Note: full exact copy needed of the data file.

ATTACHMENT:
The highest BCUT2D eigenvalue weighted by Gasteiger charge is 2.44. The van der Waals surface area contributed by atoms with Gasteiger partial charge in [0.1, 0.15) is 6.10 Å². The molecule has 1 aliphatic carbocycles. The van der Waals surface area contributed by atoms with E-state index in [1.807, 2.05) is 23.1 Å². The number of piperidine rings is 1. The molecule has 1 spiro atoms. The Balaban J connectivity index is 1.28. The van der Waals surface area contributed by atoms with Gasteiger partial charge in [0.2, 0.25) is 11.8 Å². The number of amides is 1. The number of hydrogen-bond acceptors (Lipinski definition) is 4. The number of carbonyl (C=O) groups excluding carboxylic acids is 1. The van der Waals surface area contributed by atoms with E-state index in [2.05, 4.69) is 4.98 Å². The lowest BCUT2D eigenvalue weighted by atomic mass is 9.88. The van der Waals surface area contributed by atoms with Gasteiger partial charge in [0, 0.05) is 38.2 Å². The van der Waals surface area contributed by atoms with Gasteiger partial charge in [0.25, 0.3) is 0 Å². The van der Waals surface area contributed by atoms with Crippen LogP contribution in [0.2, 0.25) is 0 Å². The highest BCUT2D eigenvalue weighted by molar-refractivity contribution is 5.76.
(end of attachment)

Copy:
The highest BCUT2D eigenvalue weighted by Gasteiger charge is 2.44. The van der Waals surface area contributed by atoms with Gasteiger partial charge in [0.1, 0.15) is 6.10 Å². The molecule has 1 aliphatic carbocycles. The van der Waals surface area contributed by atoms with E-state index in [1.807, 2.05) is 23.1 Å². The number of piperidine rings is 1. The molecule has 1 spiro atoms. The Balaban J connectivity index is 1.28. The van der Waals surface area contributed by atoms with Gasteiger partial charge in [0.2, 0.25) is 11.8 Å². The number of amides is 1. The number of hydrogen-bond acceptors (Lipinski definition) is 4. The number of carbonyl (C=O) groups excluding carboxylic acids is 1. The van der Waals surface area contributed by atoms with E-state index in [2.05, 4.69) is 4.98 Å². The lowest BCUT2D eigenvalue weighted by atomic mass is 9.88. The van der Waals surface area contributed by atoms with Gasteiger partial charge in [0, 0.05) is 38.2 Å². The van der Waals surface area contributed by atoms with Gasteiger partial charge in [0.25, 0.3) is 0 Å². The van der Waals surface area contributed by atoms with Crippen LogP contribution in [0.2, 0.25) is 0 Å². The highest BCUT2D eigenvalue weighted by molar-refractivity contribution is 5.76.